In a conventional 80386/82385 microcomputer system, the user is faced with selecting one of two unattractive alternatives in connection with memory operations and particularly operations following a read miss.
In such a system during a read cycle the microprocessor 225 places an address on the address component of the CPU local bus 230. The cache control 260 responds to the address and determines whether the required information is contained in the cache memory 255. In the event that the information is found in the cache memory 255, the cache memory 255 is addressed, it places the data on the data component of the CPU local bus where it is available to the microprocessor 225. In the event that the information required is not in the cache memory 255, then the cache control 260 enables the buffer 240 so that the address can be passed from the CPU local bus 230 to the system bus 250. When the required address reaches the system bus 250 it is available to memory 350 and after a period of time required by the characteristics of the memory 350, the addressed data appears on the data component of the system bus 250. The data is coupled through the buffer 240 where it is then available both to the cache memory 255 and to the microprocessor 225. The information will be used in the cache memory 255 to be written therein so that in the event the same information is required, a further access to memory 350 is not required. Similar operations can occur with memory on the planar bus 270 or on the optional feature bus 320. In the case of the optional feature bus, address information is coupled through buffer 253 to memory 331 on the optional feature bus. Data from such memory is coupled back through buffer 253, system bus 250 to the CPU local bus 230 via buffer 240.
As has been mentioned, however, the peculiarities of the 82385 require that information extracted as a result of a read miss be available at the CPU local bus for writing into the cache memory 255 before it is required by the processor 225. In other words, the timing requirements placed on the memory 350 or other memory by the 82385 are more stringent than the timing requirements dictated by the 80386. The manufacturer of the 82385 thus suggests that the user can either:
1) select memory elements (such as the elements 361-364) in main memory 350 or other memory to be fast enough to meet the timing requirements of the 82385 with a specified wait state, or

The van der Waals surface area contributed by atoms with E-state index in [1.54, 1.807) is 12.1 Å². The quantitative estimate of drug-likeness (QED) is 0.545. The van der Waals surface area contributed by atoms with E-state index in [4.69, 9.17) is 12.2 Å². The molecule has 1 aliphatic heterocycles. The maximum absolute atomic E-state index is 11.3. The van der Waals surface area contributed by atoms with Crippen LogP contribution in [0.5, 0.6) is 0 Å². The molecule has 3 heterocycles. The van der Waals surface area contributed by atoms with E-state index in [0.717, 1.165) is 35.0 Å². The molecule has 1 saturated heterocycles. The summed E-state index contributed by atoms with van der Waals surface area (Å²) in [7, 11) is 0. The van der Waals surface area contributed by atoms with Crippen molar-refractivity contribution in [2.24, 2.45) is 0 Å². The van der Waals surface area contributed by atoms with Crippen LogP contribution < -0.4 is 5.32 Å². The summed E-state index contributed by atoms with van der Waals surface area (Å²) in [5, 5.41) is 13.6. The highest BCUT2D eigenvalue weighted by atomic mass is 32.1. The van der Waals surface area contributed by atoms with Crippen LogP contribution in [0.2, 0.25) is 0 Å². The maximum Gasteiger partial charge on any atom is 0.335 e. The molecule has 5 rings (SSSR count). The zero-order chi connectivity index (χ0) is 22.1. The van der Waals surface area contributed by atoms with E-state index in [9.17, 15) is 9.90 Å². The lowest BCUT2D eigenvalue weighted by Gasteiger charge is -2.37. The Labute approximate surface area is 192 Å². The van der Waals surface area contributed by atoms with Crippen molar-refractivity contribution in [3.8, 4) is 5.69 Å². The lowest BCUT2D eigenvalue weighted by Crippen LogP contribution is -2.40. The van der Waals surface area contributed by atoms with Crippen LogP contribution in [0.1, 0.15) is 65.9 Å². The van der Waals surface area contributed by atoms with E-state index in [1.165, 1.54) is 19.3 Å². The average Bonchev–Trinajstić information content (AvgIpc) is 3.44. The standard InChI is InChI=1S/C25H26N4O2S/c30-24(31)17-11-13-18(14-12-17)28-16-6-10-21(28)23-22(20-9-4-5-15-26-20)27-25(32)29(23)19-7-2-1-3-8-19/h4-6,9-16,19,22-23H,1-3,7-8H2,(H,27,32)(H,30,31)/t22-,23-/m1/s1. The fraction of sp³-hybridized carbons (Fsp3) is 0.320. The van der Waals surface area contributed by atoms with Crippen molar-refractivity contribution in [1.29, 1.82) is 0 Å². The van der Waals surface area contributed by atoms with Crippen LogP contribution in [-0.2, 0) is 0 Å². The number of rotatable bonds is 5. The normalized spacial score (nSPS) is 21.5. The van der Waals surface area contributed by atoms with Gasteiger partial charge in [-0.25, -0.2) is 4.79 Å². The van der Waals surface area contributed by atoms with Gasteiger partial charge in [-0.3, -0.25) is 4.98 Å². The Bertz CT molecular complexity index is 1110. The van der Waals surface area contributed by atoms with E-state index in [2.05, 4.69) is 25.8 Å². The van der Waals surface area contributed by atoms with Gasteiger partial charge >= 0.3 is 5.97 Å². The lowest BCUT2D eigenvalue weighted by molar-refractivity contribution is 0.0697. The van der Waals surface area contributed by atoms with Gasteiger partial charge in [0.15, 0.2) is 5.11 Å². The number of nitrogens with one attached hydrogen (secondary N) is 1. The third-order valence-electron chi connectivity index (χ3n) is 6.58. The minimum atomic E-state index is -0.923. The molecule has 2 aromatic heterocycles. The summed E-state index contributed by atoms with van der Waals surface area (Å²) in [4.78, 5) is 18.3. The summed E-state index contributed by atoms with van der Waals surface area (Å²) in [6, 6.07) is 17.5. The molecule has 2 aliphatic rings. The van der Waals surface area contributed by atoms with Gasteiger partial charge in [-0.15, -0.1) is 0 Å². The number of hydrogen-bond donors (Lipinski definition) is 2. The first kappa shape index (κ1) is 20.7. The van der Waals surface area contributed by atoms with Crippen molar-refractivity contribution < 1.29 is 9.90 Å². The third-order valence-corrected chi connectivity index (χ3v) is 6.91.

2) ensure that the dual operation initiated by a read miss occupies an additional wait state.
As will be described below, the present invention eliminates this requirement to select one of two undesirable alternatives by in effect eliminating the stringent timing requirements dictated by the 82385 so that the timing requirements placed on main memory 350 or other memory are no more stringent than those dictated by the 80386 processor.
In order to implement the invention, the cache control 260 has added to it several logic elements, beyond the 82385 chip as is illustrated in FIG. 3.
FIG. 3 shows, in block diagram form, the detailed components of the cache control 260 and the cache memory 255. More particularly, the cache memory 255 is coupled to the data element of the CPU local bus 230 and to the address component of the CPU local bus 230.
The cache control 260 includes the 82385 cache controller as well as a logic element 261. FIG. 3 shows those output signals of the 82385 which are pertinent to cache write operations. Those include the cache latch enable (CALEN), the cache write enables including CWEA (for bank A) and CWEB (for bank B) and the chip select signals CS0, CS1, CS2 and CS3.
As shown in FIG. 3, logic 261 receives, as inputs, the CWEA and CWEB along with two clocking signals, CLK and CLK2 (the former is exactly half the rate of the latter) and BUSRD (indicating a system bus read). BUSRD becomes active for operations which take place on the system bus 250. Any memory (other than cache) read takes place (at least in part) on the system bus 250.
Logic 261 responds to its input signals and under the appropriate circumstance generates DCWEA (Delayed Cache Write Enable A) or DCWEB (Delayed Cache Write Enable B). More particularly, in the event CWEA is active and BUSRD is active (thus unmistakably indicating a read miss), then at the appropriate time DCWEA will be generated. In a like fashion, in the presence of an active CWEB as well as an active BUSRD, then at the appropriate time DCWEB will be generated.
The logic 261 outputs DCWEA and DCWEB each provide an input to the associated logic gate 263A or 263B. Each of these gates also receives a corresponding input from the associated output of the 82385, i.e. gate 263A has its other input provided by CWEA and likewise 263B has its other input provided by CWEB.